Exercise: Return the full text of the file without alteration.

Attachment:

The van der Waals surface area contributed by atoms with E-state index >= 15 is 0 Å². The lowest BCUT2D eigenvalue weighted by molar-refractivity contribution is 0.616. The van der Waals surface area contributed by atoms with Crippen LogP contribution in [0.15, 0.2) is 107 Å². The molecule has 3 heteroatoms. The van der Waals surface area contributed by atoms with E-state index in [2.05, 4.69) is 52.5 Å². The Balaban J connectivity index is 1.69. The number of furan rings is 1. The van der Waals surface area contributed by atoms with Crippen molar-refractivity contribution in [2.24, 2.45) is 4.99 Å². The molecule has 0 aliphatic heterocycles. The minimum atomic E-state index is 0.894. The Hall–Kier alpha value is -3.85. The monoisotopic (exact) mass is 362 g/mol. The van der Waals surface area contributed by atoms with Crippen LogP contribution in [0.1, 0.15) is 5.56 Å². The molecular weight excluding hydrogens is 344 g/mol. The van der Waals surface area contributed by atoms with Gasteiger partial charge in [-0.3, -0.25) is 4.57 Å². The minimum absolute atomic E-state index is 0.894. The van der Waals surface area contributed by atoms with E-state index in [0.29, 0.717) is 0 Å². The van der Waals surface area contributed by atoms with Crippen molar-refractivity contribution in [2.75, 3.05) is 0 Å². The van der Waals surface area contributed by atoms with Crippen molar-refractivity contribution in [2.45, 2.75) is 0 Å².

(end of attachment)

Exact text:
The van der Waals surface area contributed by atoms with E-state index >= 15 is 0 Å². The lowest BCUT2D eigenvalue weighted by molar-refractivity contribution is 0.616. The van der Waals surface area contributed by atoms with Crippen LogP contribution in [0.15, 0.2) is 107 Å². The molecule has 3 heteroatoms. The van der Waals surface area contributed by atoms with E-state index in [2.05, 4.69) is 52.5 Å². The Balaban J connectivity index is 1.69. The number of furan rings is 1. The van der Waals surface area contributed by atoms with Crippen molar-refractivity contribution in [2.24, 2.45) is 4.99 Å². The molecule has 0 aliphatic heterocycles. The minimum atomic E-state index is 0.894. The Hall–Kier alpha value is -3.85. The monoisotopic (exact) mass is 362 g/mol. The van der Waals surface area contributed by atoms with Crippen LogP contribution in [0.1, 0.15) is 5.56 Å². The molecular weight excluding hydrogens is 344 g/mol. The van der Waals surface area contributed by atoms with Gasteiger partial charge in [-0.3, -0.25) is 4.57 Å². The minimum absolute atomic E-state index is 0.894. The van der Waals surface area contributed by atoms with E-state index in [0.29, 0.717) is 0 Å². The van der Waals surface area contributed by atoms with Crippen molar-refractivity contribution in [2.75, 3.05) is 0 Å². The van der Waals surface area contributed by atoms with Crippen molar-refractivity contribution in [2.45, 2.75) is 0 Å².